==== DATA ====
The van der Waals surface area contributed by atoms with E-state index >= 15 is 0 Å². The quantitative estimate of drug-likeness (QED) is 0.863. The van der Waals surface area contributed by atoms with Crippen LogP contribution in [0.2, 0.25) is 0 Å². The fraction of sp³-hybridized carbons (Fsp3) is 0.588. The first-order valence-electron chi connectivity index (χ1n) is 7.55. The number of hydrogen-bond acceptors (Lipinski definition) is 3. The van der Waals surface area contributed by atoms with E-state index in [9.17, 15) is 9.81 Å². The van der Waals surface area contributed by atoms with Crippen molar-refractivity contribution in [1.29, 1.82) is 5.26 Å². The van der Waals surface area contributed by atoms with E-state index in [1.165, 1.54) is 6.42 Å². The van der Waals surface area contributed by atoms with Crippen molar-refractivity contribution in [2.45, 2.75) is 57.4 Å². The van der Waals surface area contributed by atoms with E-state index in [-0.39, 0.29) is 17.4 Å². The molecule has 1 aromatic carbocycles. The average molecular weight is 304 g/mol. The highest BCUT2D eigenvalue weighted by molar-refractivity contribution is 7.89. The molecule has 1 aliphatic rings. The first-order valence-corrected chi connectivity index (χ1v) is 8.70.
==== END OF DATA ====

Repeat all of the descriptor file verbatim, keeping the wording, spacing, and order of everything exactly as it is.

The van der Waals surface area contributed by atoms with E-state index >= 15 is 0 Å². The quantitative estimate of drug-likeness (QED) is 0.863. The van der Waals surface area contributed by atoms with Crippen LogP contribution in [0.2, 0.25) is 0 Å². The fraction of sp³-hybridized carbons (Fsp3) is 0.588. The first-order valence-electron chi connectivity index (χ1n) is 7.55. The number of hydrogen-bond acceptors (Lipinski definition) is 3. The van der Waals surface area contributed by atoms with E-state index in [9.17, 15) is 9.81 Å². The van der Waals surface area contributed by atoms with Crippen molar-refractivity contribution in [1.29, 1.82) is 5.26 Å². The van der Waals surface area contributed by atoms with E-state index in [1.165, 1.54) is 6.42 Å². The van der Waals surface area contributed by atoms with Crippen molar-refractivity contribution in [2.45, 2.75) is 57.4 Å². The van der Waals surface area contributed by atoms with E-state index in [-0.39, 0.29) is 17.4 Å². The molecule has 1 aromatic carbocycles. The average molecular weight is 304 g/mol. The highest BCUT2D eigenvalue weighted by molar-refractivity contribution is 7.89. The molecule has 1 aliphatic rings. The first-order valence-corrected chi connectivity index (χ1v) is 8.70.